President's Commentaryundefined

Harvey S. Leff
May 15, 2007

For She's a Jolly Good Fellow, or What?

When I was a young faculty member, I recall reading now and then that someone was a Fellow of the Royal Society. Wow, I thought, this must be quite an honor, given its connection to royalty. Yet, the word "fellow" seemed weird in this context because it most commonly refers to a male. Surely, many women qualify for these awards, so the term fellow has always bugged me.

Later I learned that other organizations, such as the American Physical Society (APS), the Optical Society of America (OSA), and the American Association for the Advancement of Science (AAAS) elect Fellows annually. Fellows of professional societies are commonly listed on their internet sites and, indeed,many Fellows of these organizations are women, as one would expect.

Although common usage of fellow refers to a man or boy, the plural fellows also can refer to persons in the same position, involved in the same activity, or otherwise associated with one another. An extension of this leads to the following definition of fellow: a member of a learned society. In this case, fellow is not only gender neutral, but the term connotes significant accomplishment in addition to being part of a group.

AAAS states that "election as a Fellow of AAAS is an honor bestowed upon members by their peers. Fellows are recognized for meritorious efforts to advance science or its applications." Other societies describe their Fellowship status similarly. AAPT differs from the above societies in that it has no such program, despite the fact that it does present a variety of awards annually. For example, Distinguished Service Awards (typically four to six annually) are given primarily for exceptional service to AAPT. The Millikan, Oersted, Richtmyer, Phillips, Klopsteg, and High School and Undergraduate Teaching awards, while based on significant accomplishments, each are presented to no more than one person annually.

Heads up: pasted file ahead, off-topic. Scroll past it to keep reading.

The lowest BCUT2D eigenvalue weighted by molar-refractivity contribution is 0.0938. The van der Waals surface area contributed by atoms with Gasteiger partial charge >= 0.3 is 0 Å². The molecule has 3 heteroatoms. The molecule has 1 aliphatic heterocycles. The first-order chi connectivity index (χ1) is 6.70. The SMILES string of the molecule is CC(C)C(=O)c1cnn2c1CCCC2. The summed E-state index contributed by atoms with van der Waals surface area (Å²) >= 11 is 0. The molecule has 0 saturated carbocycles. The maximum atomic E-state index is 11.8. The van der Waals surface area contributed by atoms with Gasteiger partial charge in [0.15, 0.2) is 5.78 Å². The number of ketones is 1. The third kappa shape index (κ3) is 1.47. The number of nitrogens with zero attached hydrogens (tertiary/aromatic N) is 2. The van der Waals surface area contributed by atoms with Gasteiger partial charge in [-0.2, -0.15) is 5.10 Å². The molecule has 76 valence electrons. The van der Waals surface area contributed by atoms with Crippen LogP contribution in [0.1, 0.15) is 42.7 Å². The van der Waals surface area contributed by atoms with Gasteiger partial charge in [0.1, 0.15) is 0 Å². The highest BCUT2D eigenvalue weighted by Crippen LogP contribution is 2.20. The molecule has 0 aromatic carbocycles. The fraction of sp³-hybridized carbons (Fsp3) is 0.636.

In contrast, APS named about 210 APS Fellows from its roster of about 46,000 members in 2006, representing 0.46% of its membership. OSA, with 14,000members, named 58 OSA Fellows for 2007, or 0.41% of its membership. If AAPT designed and implemented a similar program, it might elect, say, about 50Fellows annually, or 0.5% of its 10,000 members.

Given that AAPT is not a research-based organization per se, on what basis might members be elected to Fellowship? The basic mission of AAPT relates to the support of physics teachers and, more generally, to strengthening physics education. Physics and physics teaching are, by definition, scholarly endeavors; i.e., they involve serious academic study. AAPT could choose Fellows among members who have exhibited quality scholarship in the broad field of physics education. This could be based on one or more of a wide variety of activities, including development of laboratory experiments or equipment, new curricula, or effective teaching methods that have become useful to other teachers. It could be to honor exceptional science writing in journals or books, successful outreach to the public, or recognized physics education research. Many current AAPT members have done exceptional work of this nature and are deserving of recognition by their peers. These include high school,community college, and four- year college and university faculty—the main constituencies of AAPT.